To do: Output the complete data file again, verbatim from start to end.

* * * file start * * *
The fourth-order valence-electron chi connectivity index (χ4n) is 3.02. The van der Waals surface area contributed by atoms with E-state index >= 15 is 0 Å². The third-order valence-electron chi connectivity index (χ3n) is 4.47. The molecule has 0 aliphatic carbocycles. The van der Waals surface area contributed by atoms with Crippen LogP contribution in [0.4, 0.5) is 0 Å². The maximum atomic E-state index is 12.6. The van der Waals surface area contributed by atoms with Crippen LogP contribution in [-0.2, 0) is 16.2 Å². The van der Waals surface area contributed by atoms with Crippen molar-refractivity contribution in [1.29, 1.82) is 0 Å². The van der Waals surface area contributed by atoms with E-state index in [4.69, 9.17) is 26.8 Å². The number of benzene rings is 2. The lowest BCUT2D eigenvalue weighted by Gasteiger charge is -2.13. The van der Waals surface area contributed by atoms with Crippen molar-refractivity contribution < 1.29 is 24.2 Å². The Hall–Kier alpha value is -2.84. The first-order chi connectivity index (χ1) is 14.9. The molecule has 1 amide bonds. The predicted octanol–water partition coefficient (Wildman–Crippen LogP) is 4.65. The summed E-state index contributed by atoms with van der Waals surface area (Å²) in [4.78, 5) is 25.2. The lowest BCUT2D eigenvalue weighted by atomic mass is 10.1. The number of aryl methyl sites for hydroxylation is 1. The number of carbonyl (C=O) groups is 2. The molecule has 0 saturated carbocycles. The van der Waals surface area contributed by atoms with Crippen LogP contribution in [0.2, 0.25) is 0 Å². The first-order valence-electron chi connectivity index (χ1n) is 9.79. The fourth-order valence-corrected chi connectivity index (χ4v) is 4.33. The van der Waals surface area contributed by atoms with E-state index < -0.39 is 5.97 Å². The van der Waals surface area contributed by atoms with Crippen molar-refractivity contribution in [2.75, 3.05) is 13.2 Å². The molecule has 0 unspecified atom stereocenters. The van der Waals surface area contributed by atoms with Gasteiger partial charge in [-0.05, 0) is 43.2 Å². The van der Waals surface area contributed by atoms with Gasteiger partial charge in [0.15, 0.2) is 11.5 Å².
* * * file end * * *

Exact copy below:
The fourth-order valence-electron chi connectivity index (χ4n) is 3.02. The van der Waals surface area contributed by atoms with E-state index >= 15 is 0 Å². The third-order valence-electron chi connectivity index (χ3n) is 4.47. The molecule has 0 aliphatic carbocycles. The van der Waals surface area contributed by atoms with Crippen LogP contribution in [0.4, 0.5) is 0 Å². The maximum atomic E-state index is 12.6. The van der Waals surface area contributed by atoms with Crippen LogP contribution in [-0.2, 0) is 16.2 Å². The van der Waals surface area contributed by atoms with Crippen molar-refractivity contribution in [1.29, 1.82) is 0 Å². The van der Waals surface area contributed by atoms with E-state index in [4.69, 9.17) is 26.8 Å². The number of benzene rings is 2. The lowest BCUT2D eigenvalue weighted by Gasteiger charge is -2.13. The van der Waals surface area contributed by atoms with Crippen molar-refractivity contribution < 1.29 is 24.2 Å². The Hall–Kier alpha value is -2.84. The first-order chi connectivity index (χ1) is 14.9. The molecule has 1 amide bonds. The predicted octanol–water partition coefficient (Wildman–Crippen LogP) is 4.65. The summed E-state index contributed by atoms with van der Waals surface area (Å²) in [4.78, 5) is 25.2. The lowest BCUT2D eigenvalue weighted by atomic mass is 10.1. The number of aryl methyl sites for hydroxylation is 1. The number of carbonyl (C=O) groups is 2. The molecule has 0 saturated carbocycles. The van der Waals surface area contributed by atoms with Crippen LogP contribution in [0.2, 0.25) is 0 Å². The first-order valence-electron chi connectivity index (χ1n) is 9.79. The fourth-order valence-corrected chi connectivity index (χ4v) is 4.33. The van der Waals surface area contributed by atoms with E-state index < -0.39 is 5.97 Å². The van der Waals surface area contributed by atoms with Crippen molar-refractivity contribution in [2.75, 3.05) is 13.2 Å². The molecule has 0 unspecified atom stereocenters. The van der Waals surface area contributed by atoms with Gasteiger partial charge in [-0.05, 0) is 43.2 Å². The van der Waals surface area contributed by atoms with Gasteiger partial charge in [0.15, 0.2) is 11.5 Å².